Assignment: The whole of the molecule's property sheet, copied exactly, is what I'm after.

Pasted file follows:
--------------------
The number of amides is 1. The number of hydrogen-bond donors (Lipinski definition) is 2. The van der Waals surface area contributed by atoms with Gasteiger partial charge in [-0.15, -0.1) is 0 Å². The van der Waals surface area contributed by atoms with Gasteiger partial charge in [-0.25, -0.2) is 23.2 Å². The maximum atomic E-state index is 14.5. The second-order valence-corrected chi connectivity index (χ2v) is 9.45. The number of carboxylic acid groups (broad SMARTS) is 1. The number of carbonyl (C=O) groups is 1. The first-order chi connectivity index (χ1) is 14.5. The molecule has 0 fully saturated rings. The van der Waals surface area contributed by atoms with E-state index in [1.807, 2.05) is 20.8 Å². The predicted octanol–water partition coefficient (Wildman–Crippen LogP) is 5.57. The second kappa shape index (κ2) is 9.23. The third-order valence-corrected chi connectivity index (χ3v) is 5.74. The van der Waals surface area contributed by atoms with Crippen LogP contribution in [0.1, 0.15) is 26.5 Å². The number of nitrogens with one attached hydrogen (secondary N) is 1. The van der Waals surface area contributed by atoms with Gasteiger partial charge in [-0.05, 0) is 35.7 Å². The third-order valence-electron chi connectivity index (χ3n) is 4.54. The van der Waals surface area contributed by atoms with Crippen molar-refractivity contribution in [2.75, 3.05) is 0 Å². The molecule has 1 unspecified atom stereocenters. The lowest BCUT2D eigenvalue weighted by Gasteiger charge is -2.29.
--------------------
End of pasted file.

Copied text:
The number of amides is 1. The number of hydrogen-bond donors (Lipinski definition) is 2. The van der Waals surface area contributed by atoms with Gasteiger partial charge in [-0.15, -0.1) is 0 Å². The van der Waals surface area contributed by atoms with Gasteiger partial charge in [-0.25, -0.2) is 23.2 Å². The maximum atomic E-state index is 14.5. The second-order valence-corrected chi connectivity index (χ2v) is 9.45. The number of carboxylic acid groups (broad SMARTS) is 1. The number of carbonyl (C=O) groups is 1. The first-order chi connectivity index (χ1) is 14.5. The molecule has 0 fully saturated rings. The van der Waals surface area contributed by atoms with E-state index in [1.807, 2.05) is 20.8 Å². The predicted octanol–water partition coefficient (Wildman–Crippen LogP) is 5.57. The second kappa shape index (κ2) is 9.23. The third-order valence-corrected chi connectivity index (χ3v) is 5.74. The van der Waals surface area contributed by atoms with Crippen LogP contribution in [0.1, 0.15) is 26.5 Å². The number of nitrogens with one attached hydrogen (secondary N) is 1. The van der Waals surface area contributed by atoms with Gasteiger partial charge in [-0.05, 0) is 35.7 Å². The third-order valence-electron chi connectivity index (χ3n) is 4.54. The van der Waals surface area contributed by atoms with Crippen molar-refractivity contribution in [2.75, 3.05) is 0 Å². The molecule has 1 unspecified atom stereocenters. The lowest BCUT2D eigenvalue weighted by Gasteiger charge is -2.29.